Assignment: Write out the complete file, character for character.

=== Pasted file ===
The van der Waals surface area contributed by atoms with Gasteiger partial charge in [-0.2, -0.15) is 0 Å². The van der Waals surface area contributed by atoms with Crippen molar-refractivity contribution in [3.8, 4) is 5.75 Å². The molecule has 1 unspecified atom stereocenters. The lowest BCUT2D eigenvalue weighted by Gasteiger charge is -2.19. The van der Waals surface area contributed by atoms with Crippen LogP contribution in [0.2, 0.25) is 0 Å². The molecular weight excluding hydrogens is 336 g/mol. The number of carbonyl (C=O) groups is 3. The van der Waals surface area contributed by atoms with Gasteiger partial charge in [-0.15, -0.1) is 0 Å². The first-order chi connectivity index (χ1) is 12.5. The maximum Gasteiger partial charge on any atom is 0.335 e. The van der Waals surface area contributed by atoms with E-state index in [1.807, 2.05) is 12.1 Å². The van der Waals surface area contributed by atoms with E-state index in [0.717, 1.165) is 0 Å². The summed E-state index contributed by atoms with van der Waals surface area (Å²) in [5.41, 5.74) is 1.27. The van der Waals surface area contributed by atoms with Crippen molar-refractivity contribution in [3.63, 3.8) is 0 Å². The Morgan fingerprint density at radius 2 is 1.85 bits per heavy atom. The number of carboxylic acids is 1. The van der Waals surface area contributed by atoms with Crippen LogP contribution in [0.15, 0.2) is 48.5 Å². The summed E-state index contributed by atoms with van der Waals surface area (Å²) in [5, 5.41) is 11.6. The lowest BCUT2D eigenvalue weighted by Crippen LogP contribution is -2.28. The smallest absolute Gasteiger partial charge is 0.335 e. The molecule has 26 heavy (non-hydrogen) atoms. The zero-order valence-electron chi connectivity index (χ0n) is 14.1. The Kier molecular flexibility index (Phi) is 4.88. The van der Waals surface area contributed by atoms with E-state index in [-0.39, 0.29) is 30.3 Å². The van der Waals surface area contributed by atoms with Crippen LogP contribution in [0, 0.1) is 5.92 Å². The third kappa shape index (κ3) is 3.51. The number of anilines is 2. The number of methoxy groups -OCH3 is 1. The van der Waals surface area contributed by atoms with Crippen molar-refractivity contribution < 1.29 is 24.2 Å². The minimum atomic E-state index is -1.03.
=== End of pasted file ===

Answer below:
The van der Waals surface area contributed by atoms with Gasteiger partial charge in [-0.2, -0.15) is 0 Å². The van der Waals surface area contributed by atoms with Crippen molar-refractivity contribution in [3.8, 4) is 5.75 Å². The molecule has 1 unspecified atom stereocenters. The lowest BCUT2D eigenvalue weighted by Gasteiger charge is -2.19. The van der Waals surface area contributed by atoms with Crippen LogP contribution in [0.2, 0.25) is 0 Å². The molecular weight excluding hydrogens is 336 g/mol. The number of carbonyl (C=O) groups is 3. The van der Waals surface area contributed by atoms with Gasteiger partial charge in [-0.15, -0.1) is 0 Å². The first-order chi connectivity index (χ1) is 12.5. The maximum Gasteiger partial charge on any atom is 0.335 e. The van der Waals surface area contributed by atoms with E-state index in [1.807, 2.05) is 12.1 Å². The van der Waals surface area contributed by atoms with E-state index in [0.717, 1.165) is 0 Å². The summed E-state index contributed by atoms with van der Waals surface area (Å²) in [5.41, 5.74) is 1.27. The van der Waals surface area contributed by atoms with Crippen molar-refractivity contribution in [3.63, 3.8) is 0 Å². The Morgan fingerprint density at radius 2 is 1.85 bits per heavy atom. The number of carboxylic acids is 1. The van der Waals surface area contributed by atoms with Crippen LogP contribution in [0.15, 0.2) is 48.5 Å². The summed E-state index contributed by atoms with van der Waals surface area (Å²) in [5, 5.41) is 11.6. The lowest BCUT2D eigenvalue weighted by Crippen LogP contribution is -2.28. The smallest absolute Gasteiger partial charge is 0.335 e. The molecule has 26 heavy (non-hydrogen) atoms. The zero-order valence-electron chi connectivity index (χ0n) is 14.1. The Kier molecular flexibility index (Phi) is 4.88. The van der Waals surface area contributed by atoms with E-state index in [-0.39, 0.29) is 30.3 Å². The van der Waals surface area contributed by atoms with Crippen LogP contribution in [0, 0.1) is 5.92 Å². The third kappa shape index (κ3) is 3.51. The number of anilines is 2. The number of methoxy groups -OCH3 is 1. The van der Waals surface area contributed by atoms with Crippen molar-refractivity contribution < 1.29 is 24.2 Å². The minimum atomic E-state index is -1.03.